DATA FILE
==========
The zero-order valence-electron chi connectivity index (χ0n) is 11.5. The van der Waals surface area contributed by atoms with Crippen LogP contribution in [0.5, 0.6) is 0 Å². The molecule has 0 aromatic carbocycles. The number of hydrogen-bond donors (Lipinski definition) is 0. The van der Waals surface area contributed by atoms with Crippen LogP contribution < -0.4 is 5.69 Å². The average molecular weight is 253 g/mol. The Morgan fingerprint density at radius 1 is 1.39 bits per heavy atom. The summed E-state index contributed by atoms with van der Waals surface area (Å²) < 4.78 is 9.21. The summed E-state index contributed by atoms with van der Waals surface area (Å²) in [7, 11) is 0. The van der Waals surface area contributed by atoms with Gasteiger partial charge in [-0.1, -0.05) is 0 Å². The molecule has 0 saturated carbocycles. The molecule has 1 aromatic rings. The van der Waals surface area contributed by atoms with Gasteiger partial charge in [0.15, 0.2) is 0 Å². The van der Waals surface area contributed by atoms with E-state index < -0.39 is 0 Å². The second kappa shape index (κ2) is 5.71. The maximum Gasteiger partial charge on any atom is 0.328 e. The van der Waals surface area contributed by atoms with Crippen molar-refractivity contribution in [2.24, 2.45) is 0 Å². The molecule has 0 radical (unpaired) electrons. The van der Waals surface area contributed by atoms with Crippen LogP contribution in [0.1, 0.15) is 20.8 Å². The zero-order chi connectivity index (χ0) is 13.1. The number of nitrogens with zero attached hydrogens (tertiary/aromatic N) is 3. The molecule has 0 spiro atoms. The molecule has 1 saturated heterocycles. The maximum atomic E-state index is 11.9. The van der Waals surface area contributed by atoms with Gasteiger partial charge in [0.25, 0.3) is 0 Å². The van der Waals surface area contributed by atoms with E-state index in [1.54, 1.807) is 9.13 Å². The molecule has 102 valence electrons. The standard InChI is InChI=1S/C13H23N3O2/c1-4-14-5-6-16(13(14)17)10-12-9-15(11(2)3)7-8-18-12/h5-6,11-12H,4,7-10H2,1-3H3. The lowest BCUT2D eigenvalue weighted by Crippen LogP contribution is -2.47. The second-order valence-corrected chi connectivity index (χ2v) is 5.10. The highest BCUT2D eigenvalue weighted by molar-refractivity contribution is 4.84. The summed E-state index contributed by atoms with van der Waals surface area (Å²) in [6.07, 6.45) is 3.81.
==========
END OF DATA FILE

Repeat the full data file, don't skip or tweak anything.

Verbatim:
The zero-order valence-electron chi connectivity index (χ0n) is 11.5. The van der Waals surface area contributed by atoms with Crippen LogP contribution in [0.5, 0.6) is 0 Å². The molecule has 0 aromatic carbocycles. The number of hydrogen-bond donors (Lipinski definition) is 0. The van der Waals surface area contributed by atoms with Crippen LogP contribution < -0.4 is 5.69 Å². The average molecular weight is 253 g/mol. The Morgan fingerprint density at radius 1 is 1.39 bits per heavy atom. The summed E-state index contributed by atoms with van der Waals surface area (Å²) < 4.78 is 9.21. The summed E-state index contributed by atoms with van der Waals surface area (Å²) in [7, 11) is 0. The van der Waals surface area contributed by atoms with Gasteiger partial charge in [-0.1, -0.05) is 0 Å². The molecule has 0 saturated carbocycles. The molecule has 1 aromatic rings. The van der Waals surface area contributed by atoms with Gasteiger partial charge in [0.15, 0.2) is 0 Å². The van der Waals surface area contributed by atoms with E-state index < -0.39 is 0 Å². The second kappa shape index (κ2) is 5.71. The maximum Gasteiger partial charge on any atom is 0.328 e. The van der Waals surface area contributed by atoms with Crippen molar-refractivity contribution in [2.24, 2.45) is 0 Å². The molecule has 0 radical (unpaired) electrons. The van der Waals surface area contributed by atoms with Crippen LogP contribution in [0.1, 0.15) is 20.8 Å². The zero-order chi connectivity index (χ0) is 13.1. The number of nitrogens with zero attached hydrogens (tertiary/aromatic N) is 3. The molecule has 0 spiro atoms. The molecule has 1 saturated heterocycles. The maximum atomic E-state index is 11.9. The van der Waals surface area contributed by atoms with Gasteiger partial charge in [0.25, 0.3) is 0 Å². The van der Waals surface area contributed by atoms with E-state index in [1.54, 1.807) is 9.13 Å². The molecule has 102 valence electrons. The standard InChI is InChI=1S/C13H23N3O2/c1-4-14-5-6-16(13(14)17)10-12-9-15(11(2)3)7-8-18-12/h5-6,11-12H,4,7-10H2,1-3H3. The lowest BCUT2D eigenvalue weighted by Crippen LogP contribution is -2.47. The second-order valence-corrected chi connectivity index (χ2v) is 5.10. The highest BCUT2D eigenvalue weighted by molar-refractivity contribution is 4.84. The summed E-state index contributed by atoms with van der Waals surface area (Å²) in [6.07, 6.45) is 3.81.